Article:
by Gar Anthony Haywood

I have Author’s Envy.

We all do.  No matter where a writer is in his career, there is always another one somewhere who makes him green with envy.

For instance, we all wish to God we had this woman’s money:

And, except for those of us lucky enough to be even better looking, we would all like to have this guy’s face:

(Yes, even the ladies.  He’s that pretty.)

But enough about the superficial.  The objects of envy I want to post about today are those that go beyond the obvious.  Sure, I covet the way some authors write dialogue or craft plot, tell a story or create character — but these are all skills of the trade I could conceivably develop over time.  The things I want most that other writers have have little or nothing to do with writing, per se.  For the most part, they are intangible.  They cannot be bought or sold.  They are lines on an unwritten resume that, in my mind, help make certain authors unique.  And since I can’t claim these things for myself, I am envious of those who can.

Here are the specific traits and possessions I’m referring to:


The Generosity of LEE CHILD

Okay, show of hands: How many people out there have asked Lee Child for something — a blurb, a signature, a few minutes of his time — and been turned away?  Nobody?  Anybody?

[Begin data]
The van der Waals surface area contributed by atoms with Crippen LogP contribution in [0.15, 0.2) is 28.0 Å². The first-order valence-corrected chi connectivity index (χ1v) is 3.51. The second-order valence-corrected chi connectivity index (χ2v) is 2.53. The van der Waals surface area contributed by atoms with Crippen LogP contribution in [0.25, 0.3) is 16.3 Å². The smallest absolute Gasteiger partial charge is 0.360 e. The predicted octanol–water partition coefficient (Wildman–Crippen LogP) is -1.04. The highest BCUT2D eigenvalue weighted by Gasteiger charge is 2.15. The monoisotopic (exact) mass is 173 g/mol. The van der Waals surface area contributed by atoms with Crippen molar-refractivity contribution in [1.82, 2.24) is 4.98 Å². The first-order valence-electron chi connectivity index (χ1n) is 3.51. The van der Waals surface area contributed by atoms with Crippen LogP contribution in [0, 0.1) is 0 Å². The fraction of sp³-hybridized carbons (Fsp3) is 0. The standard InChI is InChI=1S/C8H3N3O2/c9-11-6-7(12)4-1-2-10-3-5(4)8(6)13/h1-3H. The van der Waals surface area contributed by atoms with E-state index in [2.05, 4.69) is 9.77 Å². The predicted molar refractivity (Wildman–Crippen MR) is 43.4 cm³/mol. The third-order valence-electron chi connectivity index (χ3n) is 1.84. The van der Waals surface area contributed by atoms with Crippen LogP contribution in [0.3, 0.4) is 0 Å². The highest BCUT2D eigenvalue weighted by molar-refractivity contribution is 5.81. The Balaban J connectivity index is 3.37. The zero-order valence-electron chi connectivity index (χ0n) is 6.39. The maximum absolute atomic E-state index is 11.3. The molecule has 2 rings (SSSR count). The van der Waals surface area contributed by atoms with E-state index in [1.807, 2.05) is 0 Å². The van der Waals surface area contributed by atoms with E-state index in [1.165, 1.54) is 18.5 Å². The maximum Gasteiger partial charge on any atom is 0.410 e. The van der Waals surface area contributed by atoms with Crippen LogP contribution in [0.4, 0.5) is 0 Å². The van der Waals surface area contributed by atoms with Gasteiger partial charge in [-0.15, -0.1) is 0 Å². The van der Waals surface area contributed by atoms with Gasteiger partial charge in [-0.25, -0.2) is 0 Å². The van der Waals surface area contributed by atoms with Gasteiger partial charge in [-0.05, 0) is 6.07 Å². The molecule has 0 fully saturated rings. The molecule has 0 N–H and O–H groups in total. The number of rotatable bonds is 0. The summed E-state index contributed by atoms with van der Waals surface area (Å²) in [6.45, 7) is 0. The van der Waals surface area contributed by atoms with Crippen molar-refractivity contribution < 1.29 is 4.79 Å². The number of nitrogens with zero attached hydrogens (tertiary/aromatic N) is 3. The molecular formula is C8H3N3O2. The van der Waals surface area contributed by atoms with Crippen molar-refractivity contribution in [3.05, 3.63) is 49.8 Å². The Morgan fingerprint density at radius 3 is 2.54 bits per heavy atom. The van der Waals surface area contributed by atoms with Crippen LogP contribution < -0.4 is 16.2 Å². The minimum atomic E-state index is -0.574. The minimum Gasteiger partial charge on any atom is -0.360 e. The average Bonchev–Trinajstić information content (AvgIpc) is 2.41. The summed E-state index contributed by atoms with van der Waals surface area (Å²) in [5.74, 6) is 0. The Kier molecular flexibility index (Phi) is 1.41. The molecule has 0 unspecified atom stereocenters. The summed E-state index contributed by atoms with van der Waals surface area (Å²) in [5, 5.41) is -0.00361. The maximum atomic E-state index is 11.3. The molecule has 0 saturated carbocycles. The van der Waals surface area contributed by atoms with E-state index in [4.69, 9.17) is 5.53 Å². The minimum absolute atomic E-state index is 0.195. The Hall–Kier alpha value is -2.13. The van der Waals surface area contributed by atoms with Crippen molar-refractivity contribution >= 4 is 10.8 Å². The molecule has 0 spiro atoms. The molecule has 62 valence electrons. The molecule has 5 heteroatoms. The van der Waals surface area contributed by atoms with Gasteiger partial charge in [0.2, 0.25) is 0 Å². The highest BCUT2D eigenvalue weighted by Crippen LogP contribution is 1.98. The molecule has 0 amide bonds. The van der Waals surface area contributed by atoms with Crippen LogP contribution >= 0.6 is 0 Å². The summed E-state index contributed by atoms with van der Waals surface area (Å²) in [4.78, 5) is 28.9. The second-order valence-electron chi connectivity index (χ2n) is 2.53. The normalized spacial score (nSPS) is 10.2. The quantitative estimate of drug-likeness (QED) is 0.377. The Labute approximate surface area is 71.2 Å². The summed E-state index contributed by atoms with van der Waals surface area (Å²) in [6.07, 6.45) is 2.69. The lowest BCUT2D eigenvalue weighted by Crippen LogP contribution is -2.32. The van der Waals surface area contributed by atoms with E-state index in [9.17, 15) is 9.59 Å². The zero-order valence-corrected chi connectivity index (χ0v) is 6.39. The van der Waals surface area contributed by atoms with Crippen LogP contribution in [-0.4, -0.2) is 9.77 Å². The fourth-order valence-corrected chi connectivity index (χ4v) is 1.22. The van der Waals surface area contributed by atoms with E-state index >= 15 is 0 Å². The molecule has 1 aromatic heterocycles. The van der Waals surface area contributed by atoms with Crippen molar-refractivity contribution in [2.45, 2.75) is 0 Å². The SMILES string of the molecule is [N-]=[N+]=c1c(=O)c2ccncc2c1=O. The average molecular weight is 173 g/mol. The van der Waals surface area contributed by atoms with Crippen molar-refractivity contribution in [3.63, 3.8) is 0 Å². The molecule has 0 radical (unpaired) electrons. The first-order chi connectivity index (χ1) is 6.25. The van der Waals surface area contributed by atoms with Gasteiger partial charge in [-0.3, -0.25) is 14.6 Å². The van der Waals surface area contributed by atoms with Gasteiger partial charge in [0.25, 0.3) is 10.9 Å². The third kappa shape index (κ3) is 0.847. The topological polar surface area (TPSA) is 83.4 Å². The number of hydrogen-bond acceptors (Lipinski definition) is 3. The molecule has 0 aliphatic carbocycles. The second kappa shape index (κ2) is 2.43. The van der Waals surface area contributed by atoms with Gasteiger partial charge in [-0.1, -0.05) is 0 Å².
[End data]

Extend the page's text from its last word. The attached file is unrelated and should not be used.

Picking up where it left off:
I didn’t think so.

If anyone in our business can afford to be less than gracious to others, it’s Mr. Child, but that kind of behavior just isn’t in his DNA.   He lends an all new, respectable heft to the otherwise lightweight term “nice guy.”


The Self-Confidence of SOPHIE LITTLEFIELD

Anyone who’s ever heard Sophie describe how she got her first book, A BAD DAY FOR SORRY, sold knows it wasn’t a particularly easy road to hoe.  Because not every editor who read the manuscript was charmed by some of the language she likes to use.  She was encouraged on several occasions, in fact, to tone it down, if not eliminate it altogether.

But Sophie held her ground.  Her voice was her voice, and hell if she was going to change it just to get published.

Aren’t those of us who’ve read her work thankful she had that kind of faith in herself?



I don’t want the angry squint, nor the imposing, Sumo-like form factor.  He can keep his booming laugh and signature porkpie hat.  I just want Phillips’s trademark speaking voice.  With that voice, I could do readings to make grown men weep and women swoon.   I could moderate panels with the authority of Zeus and stop a convention bar fight with a single call to “Cease!”